Meanings of privacy in everyday speech, in behavioral and social science, and in American law are compared. A variety of independent meanings emerge within each domain, and these distinctions are repeated across domains. A common‐core definition is proposed that appears to be consistent with these meanings. One behavioral theory that attempts to bring conceptual order to the various meanings of privacy is reviewed, and the review is extended to a general commentary on the current status of behavioral theories of privacy. Future tasks and directions for establishing a more complete understanding of privacy are indicated, including the explication of theoretical systems and the creation of linkages across disciplines and concepts.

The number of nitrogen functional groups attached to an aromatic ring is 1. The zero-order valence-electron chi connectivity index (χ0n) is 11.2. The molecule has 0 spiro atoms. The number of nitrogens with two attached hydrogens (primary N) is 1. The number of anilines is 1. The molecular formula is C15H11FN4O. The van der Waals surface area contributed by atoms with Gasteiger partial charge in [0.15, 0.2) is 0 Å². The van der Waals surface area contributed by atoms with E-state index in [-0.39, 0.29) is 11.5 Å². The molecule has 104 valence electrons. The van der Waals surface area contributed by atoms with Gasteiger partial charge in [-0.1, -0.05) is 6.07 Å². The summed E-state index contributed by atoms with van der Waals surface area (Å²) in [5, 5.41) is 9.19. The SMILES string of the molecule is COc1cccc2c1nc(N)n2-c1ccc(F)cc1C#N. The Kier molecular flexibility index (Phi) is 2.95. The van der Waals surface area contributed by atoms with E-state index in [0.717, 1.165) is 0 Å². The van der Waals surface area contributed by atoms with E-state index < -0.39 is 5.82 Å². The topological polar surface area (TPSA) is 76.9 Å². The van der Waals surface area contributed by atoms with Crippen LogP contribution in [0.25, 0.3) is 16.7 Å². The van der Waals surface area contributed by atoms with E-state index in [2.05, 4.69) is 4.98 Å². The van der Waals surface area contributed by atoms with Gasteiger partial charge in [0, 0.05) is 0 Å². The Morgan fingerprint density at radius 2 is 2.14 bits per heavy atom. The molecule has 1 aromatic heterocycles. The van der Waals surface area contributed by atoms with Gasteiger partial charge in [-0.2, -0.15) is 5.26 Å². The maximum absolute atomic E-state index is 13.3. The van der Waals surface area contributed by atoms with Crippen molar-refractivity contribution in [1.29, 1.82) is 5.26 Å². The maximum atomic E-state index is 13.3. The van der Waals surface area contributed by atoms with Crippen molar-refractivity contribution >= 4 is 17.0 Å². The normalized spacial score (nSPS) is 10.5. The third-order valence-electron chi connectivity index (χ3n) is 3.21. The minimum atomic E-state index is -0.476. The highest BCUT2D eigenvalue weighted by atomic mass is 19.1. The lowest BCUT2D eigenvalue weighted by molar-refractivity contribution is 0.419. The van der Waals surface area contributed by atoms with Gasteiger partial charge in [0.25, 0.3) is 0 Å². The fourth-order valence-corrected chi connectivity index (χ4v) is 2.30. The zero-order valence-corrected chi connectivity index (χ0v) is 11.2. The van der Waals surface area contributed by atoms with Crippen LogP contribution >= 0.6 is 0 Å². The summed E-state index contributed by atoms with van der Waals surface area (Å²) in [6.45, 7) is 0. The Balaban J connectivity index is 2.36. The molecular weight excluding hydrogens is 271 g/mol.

Journal of Social Issues – Wiley
Published: Jul 1, 1977
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